Choose a 4-digit PIN and save it for future reference. After that click the ‘Create My Access Key’ button:

Next, the access key is generated:

An automated email is sent from the ‘Dell | ServicesConnectivity Team’ containing the pertinent key info. For example:

Note that this access key is valid for one week, after which it automatically expires.


  1. Direct or gateway topology decision. 

A topology decision will need to be made between implementing either direct connectivity or gateway connectivity, depending on the needs of the environment:

  • Direct Connect:

  • Gateway Connect:

SupportAssist uses ports 443 and 8443 by default for bi-directional communication between the cluster and Connectivity Hub. As such, these ports will need to be open across any firewalls or packet filters between the cluster and the corporate network edge to allow connectivity to Dell Support.

Additionally, port 9443 is used for communicating with a gateway (SCG).

# grep -i esrs /etc/services

isi_esrs_d      9443/tcp  #EMC Secure Remote Support outbound alerts


  1. Optional Secure Connect Gateway installation.

This step is only required when deploying a Secure Connect gateway. If a direct connect topology is desired, go directly to step 5 below.

When configuring SupportAssist with the gateway connectivity option, Secure Connect Gateway v5.0 or later must be deployed within the data center.

Dell Secure Connect Gateway (SCG) is available for Linux, Windows, Hyper-V, and VMware environments, and as of writing, the latest version is The installation binaries can be downloaded from:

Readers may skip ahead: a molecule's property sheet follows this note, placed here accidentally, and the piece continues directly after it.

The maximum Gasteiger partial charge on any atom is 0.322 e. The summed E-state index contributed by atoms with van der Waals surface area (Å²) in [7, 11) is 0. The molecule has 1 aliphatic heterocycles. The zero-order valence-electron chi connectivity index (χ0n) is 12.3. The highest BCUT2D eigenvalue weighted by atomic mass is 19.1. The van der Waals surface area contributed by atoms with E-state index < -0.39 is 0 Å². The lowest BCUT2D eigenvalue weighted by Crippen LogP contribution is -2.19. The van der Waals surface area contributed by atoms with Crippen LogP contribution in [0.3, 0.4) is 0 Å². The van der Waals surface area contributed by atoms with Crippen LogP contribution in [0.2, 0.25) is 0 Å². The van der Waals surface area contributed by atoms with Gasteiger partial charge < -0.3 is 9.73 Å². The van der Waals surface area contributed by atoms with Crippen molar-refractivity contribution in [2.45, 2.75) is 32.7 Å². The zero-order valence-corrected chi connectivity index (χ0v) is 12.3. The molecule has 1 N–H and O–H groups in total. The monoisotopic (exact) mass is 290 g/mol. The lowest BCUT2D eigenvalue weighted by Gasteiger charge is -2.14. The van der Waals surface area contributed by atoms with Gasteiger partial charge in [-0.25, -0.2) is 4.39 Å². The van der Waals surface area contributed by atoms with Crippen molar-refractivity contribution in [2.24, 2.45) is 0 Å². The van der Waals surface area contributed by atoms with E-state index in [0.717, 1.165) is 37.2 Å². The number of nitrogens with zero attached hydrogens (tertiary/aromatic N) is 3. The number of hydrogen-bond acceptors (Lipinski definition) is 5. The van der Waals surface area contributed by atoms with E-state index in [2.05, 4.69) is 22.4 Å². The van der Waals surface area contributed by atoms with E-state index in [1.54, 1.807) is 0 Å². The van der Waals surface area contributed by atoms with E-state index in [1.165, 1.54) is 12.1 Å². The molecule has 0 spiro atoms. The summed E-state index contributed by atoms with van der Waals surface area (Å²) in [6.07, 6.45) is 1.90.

The procedure to download SCG is as follows:

  1. Sign in to . The Secure Connect Gateway – Application Edition page is displayed. If you have issues signing in using your business account or unable to access the page even after signing in, contact Dell Administrative Support.
  2. In the Quick links section, click Generate Access key.
  3. On the Generate Access Key page, perform the following steps:
  4. Select a site ID, site name, or site location.
  5. Enter a four-digit PIN and click Generate key. An access key is generated and sent to your email address. NOTE: The access key and PIN must be used within seven days and cannot be used to register multiple instances of secure connect gateway.
  6. Click Done.
  7. On the Secure Connect Gateway – Application Edition page, click the Drivers & Downloads tab.
  8. Search and select the required version.
  9. In the ACTION column, click Download.

The following steps are required in order to setup SCG:

Pertinent resources for installing SCG include:

Users guide, for system and network requirements, steps to create business account, and installation instructions.

Support matrix, for supported devices, protocols, firmware versions, and operating systems:

The SCG dashboard page displays a variety of device and network information, status, and metrics. For example:

Another useful source of SCG installation, configuration, and troubleshooting information is the Dell support forum:


  1. Provisioning SupportAssist on the cluster.

At this point, the off-cluster pre-staging work should be complete.

In the next article in this series, we turn our attention to the SupportAssist provisioning process on the cluster itself (step 5).

OneFS SupportAssist Architecture and Operation

The previous article in this series looked at an overview of OneFS SupportAssist. Now, we’ll turn our attention to its core architecture and operation.

Under the hood, SupportAssist relies on the following infrastructure and services:

Service Name
ESE Embedded Service Enabler.
isi_rice_d Remote Information Connectivity Engine (RICE).
isi_crispies_d Coordinator for RICE Incidental Service Peripherals including ESE Start.
Gconfig OneFS centralized configuration infrastructure.
MCP Master Control Program – starts, monitors, and restarts OneFS services.